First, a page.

A court convicted and sentenced 31 Hindus to life imprisonment for killing dozens of Muslims by setting a building on fire during one of India's worst rounds of communal violence nine years ago.
Judge S.T. Srivastava also acquitted 41 Hindus of murder charges for lack of evidence.
Those convicted can appeal the verdict in a higher court.
Relations between Hindus and Muslims have been largely peaceful since the bloody partition of the subcontinent into India and Pakistan on independence from Britain in 1947. But mistrust runs deep and there are sporadic bouts of violence.
The worst recent violence erupted in 2002 in Gujarat state. More than 1,000 people, most of them Muslims, were killed by Hindu mobs after a train fire killed 60 Hindus returning from a pilgrimage. Muslims were blamed for the fire.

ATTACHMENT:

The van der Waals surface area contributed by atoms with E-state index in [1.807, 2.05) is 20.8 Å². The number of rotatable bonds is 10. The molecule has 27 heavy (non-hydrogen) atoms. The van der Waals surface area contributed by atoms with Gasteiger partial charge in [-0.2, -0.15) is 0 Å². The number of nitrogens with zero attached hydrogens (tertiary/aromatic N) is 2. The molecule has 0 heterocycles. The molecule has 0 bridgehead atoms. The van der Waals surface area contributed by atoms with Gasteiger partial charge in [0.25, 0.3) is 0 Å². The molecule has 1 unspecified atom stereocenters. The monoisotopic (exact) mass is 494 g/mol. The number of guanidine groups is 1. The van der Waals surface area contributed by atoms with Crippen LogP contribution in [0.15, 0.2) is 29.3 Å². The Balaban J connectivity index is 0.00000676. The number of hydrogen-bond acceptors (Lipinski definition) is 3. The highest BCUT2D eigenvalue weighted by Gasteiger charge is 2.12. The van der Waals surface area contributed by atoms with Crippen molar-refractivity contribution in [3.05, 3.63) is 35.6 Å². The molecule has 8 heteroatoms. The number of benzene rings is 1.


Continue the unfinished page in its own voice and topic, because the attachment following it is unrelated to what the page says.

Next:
During rioting, the suspects set a building on fire in a village in Mehsana district, nearly 25 miles (40 kilometers) north of Ahmadabad, the main city of Gujarat state. Thirty-three Muslims, including 20 women, who had taken shelter there were burned alive.
Two of the suspects died during the trial that was expedited by orders from India's top court, the Supreme Court.
Muslims account for about 14 percent of India's population of 1.1 billion but lag far behind the Hindu majority in most social indicators, from literacy to household incomes.